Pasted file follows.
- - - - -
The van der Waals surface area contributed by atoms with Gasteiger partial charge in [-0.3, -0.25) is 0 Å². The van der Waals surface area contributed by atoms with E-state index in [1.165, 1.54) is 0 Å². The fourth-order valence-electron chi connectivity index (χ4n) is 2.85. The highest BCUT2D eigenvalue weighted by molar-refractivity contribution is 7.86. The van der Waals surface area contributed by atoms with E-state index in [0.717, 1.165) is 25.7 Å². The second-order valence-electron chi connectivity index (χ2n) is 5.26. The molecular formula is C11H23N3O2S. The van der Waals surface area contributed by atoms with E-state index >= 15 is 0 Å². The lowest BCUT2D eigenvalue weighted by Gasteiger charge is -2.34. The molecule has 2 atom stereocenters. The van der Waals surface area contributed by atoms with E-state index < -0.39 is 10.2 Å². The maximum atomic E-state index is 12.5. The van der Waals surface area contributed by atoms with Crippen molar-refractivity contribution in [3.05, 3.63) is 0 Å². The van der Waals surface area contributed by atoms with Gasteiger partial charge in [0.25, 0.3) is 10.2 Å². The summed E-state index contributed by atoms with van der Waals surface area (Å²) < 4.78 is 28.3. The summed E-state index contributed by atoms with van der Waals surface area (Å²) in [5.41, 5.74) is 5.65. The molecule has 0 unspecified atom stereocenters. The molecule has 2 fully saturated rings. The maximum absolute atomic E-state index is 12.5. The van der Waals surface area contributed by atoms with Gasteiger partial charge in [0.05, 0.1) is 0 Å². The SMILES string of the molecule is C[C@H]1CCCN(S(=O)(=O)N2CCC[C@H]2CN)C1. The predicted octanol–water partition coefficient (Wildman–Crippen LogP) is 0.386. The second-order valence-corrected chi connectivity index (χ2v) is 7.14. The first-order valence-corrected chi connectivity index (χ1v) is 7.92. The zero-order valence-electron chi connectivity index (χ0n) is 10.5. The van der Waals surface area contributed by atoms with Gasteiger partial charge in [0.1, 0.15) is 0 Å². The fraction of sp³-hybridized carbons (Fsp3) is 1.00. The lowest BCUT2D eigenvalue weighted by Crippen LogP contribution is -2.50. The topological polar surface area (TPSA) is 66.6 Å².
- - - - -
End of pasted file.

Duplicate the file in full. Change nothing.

The van der Waals surface area contributed by atoms with Gasteiger partial charge in [-0.3, -0.25) is 0 Å². The van der Waals surface area contributed by atoms with E-state index in [1.165, 1.54) is 0 Å². The fourth-order valence-electron chi connectivity index (χ4n) is 2.85. The highest BCUT2D eigenvalue weighted by molar-refractivity contribution is 7.86. The van der Waals surface area contributed by atoms with E-state index in [0.717, 1.165) is 25.7 Å². The second-order valence-electron chi connectivity index (χ2n) is 5.26. The molecular formula is C11H23N3O2S. The van der Waals surface area contributed by atoms with E-state index >= 15 is 0 Å². The lowest BCUT2D eigenvalue weighted by Gasteiger charge is -2.34. The molecule has 2 atom stereocenters. The van der Waals surface area contributed by atoms with E-state index < -0.39 is 10.2 Å². The maximum atomic E-state index is 12.5. The van der Waals surface area contributed by atoms with Crippen molar-refractivity contribution in [3.05, 3.63) is 0 Å². The van der Waals surface area contributed by atoms with Gasteiger partial charge in [0.25, 0.3) is 10.2 Å². The summed E-state index contributed by atoms with van der Waals surface area (Å²) < 4.78 is 28.3. The summed E-state index contributed by atoms with van der Waals surface area (Å²) in [5.41, 5.74) is 5.65. The molecule has 0 unspecified atom stereocenters. The molecule has 2 fully saturated rings. The maximum absolute atomic E-state index is 12.5. The van der Waals surface area contributed by atoms with Gasteiger partial charge in [0.05, 0.1) is 0 Å². The SMILES string of the molecule is C[C@H]1CCCN(S(=O)(=O)N2CCC[C@H]2CN)C1. The predicted octanol–water partition coefficient (Wildman–Crippen LogP) is 0.386. The second-order valence-corrected chi connectivity index (χ2v) is 7.14. The first-order valence-corrected chi connectivity index (χ1v) is 7.92. The zero-order valence-electron chi connectivity index (χ0n) is 10.5. The van der Waals surface area contributed by atoms with Gasteiger partial charge in [0.1, 0.15) is 0 Å². The fraction of sp³-hybridized carbons (Fsp3) is 1.00. The lowest BCUT2D eigenvalue weighted by Crippen LogP contribution is -2.50. The topological polar surface area (TPSA) is 66.6 Å².